Gudi Padwa Rituals

Gudi Padwa marks the first day of the Marathi Calendar and is an occassion of great merriment for Maharashtrians. A number of rituals are associated with this fantastic festival. Read on to know about some of them and learn about the festival that is often called the Maharashtrian New Year's Day. If you want to share this article with your friends and loved ones, just click here and pass on this page to them. Nava varshachya hardik shubhechya to you all!
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Gudi Padwa is the New Year's Day for the people of the Indian state Maharashtra. Celebrated on the first day of the Chaitra month, Gudi Padwa falls sometime at the end of March and the beginning of April according to the Gregorian calendar. It is also the first day of Marathi Calendar. In the state of Andhra Pradesh the festival is celebrated as Ugadi, as Yugadi in Karnataka, as Poila Baisakh in West Bengal and as Bihu in Assam. The Konkanis and the Sindhis observe the occassion as Sanvsar Padvo and Cheti Chand respectively.

In the places of its observance, Gudi Padwa signifies the beginning of Vasant or the Spring season. Hence, Spring cleaning is a tradition indispensable to the festival. On the festive day, people in villages rise early in the morning and take an extensive oil bath. Then they sweep clean the courtyards in their houses and plaster them with fresh cow-dung. Women and children draw beautiful rangoli designs to meticulous detail on their doorsteps. The strikingly colourful patterns capture the mood of the spring season and brighten up the festive ambience.

Like in any other festival, people dress up in their gorgeous best on Gudi Padwa. New apparels are specially bought for the occassion as it is a time for family gatherings. Early in the morning of the festive day, people wear new clothes, adorn their houses with colorful rangolis and offer oblations to God, praying to Him for a prosperous new year.

The hoisting of the "Gudi" is the main ritual of the festival. The Gudi is a long bamboo pole to the tip of which is tied a bright green or yellow silk cloth adorned with brocade (zari). Over this is tied gathi (a type of sweet), neem leaves, coconuts, a twig of mango leaves and a garland of marigold flowers that signify a rich harvest. On this is placed an empty, inverted jug of water (tambya), made of brass, copper or silver and held up to the sky. On the festive day, the people of Maharashtra follow a tradition of erecting gudis next to the right side of the main entrance of their houses or in the localities. Then, they draw intricate rangoli designs on the floor before it. Thereupon, everyone eagerly waits to usher in the new year. The flag has a symbolic significance. Scriptures mention that it was on a Gudi Padwa day that Lord Brahma created the universe. Hence, this flag is called ‘the flag of Brahma’ (Brahmadhvaj). Some also refer to it as ‘the flag of Indra’ (Indradhvaj). After the Gudi is set up, everyone worships it and performs a prayer in honour of Lord Brahma. Then, boys and young men of the locality climb atop each other forming a pyramidal structure. One person climbs this pyramid to break the coconut kept in the gudi.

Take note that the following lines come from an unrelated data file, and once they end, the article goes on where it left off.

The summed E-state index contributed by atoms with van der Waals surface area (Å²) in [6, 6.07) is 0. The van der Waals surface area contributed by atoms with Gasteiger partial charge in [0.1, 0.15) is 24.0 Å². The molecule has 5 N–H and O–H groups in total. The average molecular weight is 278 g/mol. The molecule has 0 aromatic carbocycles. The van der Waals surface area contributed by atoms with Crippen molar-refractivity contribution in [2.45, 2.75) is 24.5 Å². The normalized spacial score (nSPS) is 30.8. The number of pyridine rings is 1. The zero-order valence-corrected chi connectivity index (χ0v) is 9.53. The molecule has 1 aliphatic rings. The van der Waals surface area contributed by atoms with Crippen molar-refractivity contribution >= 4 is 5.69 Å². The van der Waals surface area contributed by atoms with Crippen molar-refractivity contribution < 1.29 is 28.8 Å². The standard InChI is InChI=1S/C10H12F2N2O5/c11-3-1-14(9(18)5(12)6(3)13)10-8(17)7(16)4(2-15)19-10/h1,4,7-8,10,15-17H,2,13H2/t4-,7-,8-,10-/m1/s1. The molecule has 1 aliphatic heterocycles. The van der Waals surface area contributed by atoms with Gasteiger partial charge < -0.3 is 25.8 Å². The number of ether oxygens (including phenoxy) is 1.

Traditionally, Maharashtrian families prepare shrikhand and Poori on this day. Many families make special dishes like Pooran poli or sweet roti, soonth panak and chana to celebrate this occassion. A unique custom related to the festival is the eating the bittersweet leaves of the neem tree. Sometimes, a paste of neem leaves is prepared and mixed with ajwain, gul/gur (jaggery), and tamarind. People can either have the neem leaves or the paste of them. The consumption of the bittersweet neem leaves is supposed to begin the festivities and believed to purify the blood and strengthen the body’s immune system against diseases. In Andhra Pradesh and Karnataka, this Ugadi festiival includes preparation of an elaborate sauce known as Ugadi Pachchadi which includes neem, jaggery, raw mango and tamarind juice.

Gudi Padwa is considered to be an auspicious day to start new business and ventures. For farmers, it is the time to plough their field and distribute food to laborers. In many Maharashtrian households, housewives prepare delicious ‘puran poli’(sweet roti) and distribute it to neighbors, relatives and friends.
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